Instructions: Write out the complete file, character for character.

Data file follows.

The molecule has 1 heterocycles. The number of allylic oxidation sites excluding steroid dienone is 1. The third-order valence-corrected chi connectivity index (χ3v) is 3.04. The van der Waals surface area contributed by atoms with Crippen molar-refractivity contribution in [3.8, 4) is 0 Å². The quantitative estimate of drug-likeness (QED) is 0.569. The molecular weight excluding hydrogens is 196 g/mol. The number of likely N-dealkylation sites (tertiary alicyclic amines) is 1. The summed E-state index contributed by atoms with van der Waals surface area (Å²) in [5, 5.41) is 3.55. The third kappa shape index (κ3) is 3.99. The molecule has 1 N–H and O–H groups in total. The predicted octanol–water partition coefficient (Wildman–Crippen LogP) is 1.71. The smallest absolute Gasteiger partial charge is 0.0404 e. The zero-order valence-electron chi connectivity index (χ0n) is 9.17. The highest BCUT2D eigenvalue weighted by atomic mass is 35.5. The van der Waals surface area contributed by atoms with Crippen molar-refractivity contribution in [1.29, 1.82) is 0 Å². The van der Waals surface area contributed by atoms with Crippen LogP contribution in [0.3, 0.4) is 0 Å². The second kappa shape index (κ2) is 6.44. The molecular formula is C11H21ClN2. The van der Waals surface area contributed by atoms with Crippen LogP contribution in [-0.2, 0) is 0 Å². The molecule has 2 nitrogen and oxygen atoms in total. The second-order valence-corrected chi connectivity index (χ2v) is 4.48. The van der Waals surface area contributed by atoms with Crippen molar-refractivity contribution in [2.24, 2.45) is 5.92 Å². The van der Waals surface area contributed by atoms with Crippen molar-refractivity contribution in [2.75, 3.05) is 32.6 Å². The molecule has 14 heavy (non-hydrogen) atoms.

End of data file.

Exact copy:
The molecule has 1 heterocycles. The number of allylic oxidation sites excluding steroid dienone is 1. The third-order valence-corrected chi connectivity index (χ3v) is 3.04. The van der Waals surface area contributed by atoms with Crippen molar-refractivity contribution in [3.8, 4) is 0 Å². The quantitative estimate of drug-likeness (QED) is 0.569. The molecular weight excluding hydrogens is 196 g/mol. The number of likely N-dealkylation sites (tertiary alicyclic amines) is 1. The summed E-state index contributed by atoms with van der Waals surface area (Å²) in [5, 5.41) is 3.55. The third kappa shape index (κ3) is 3.99. The molecule has 1 N–H and O–H groups in total. The predicted octanol–water partition coefficient (Wildman–Crippen LogP) is 1.71. The smallest absolute Gasteiger partial charge is 0.0404 e. The zero-order valence-electron chi connectivity index (χ0n) is 9.17. The highest BCUT2D eigenvalue weighted by atomic mass is 35.5. The van der Waals surface area contributed by atoms with Crippen molar-refractivity contribution in [1.29, 1.82) is 0 Å². The van der Waals surface area contributed by atoms with Crippen LogP contribution in [0.3, 0.4) is 0 Å². The second kappa shape index (κ2) is 6.44. The molecular formula is C11H21ClN2. The van der Waals surface area contributed by atoms with Crippen LogP contribution in [-0.2, 0) is 0 Å². The molecule has 2 nitrogen and oxygen atoms in total. The second-order valence-corrected chi connectivity index (χ2v) is 4.48. The van der Waals surface area contributed by atoms with Crippen molar-refractivity contribution in [2.24, 2.45) is 5.92 Å². The van der Waals surface area contributed by atoms with Crippen molar-refractivity contribution in [2.75, 3.05) is 32.6 Å². The molecule has 14 heavy (non-hydrogen) atoms.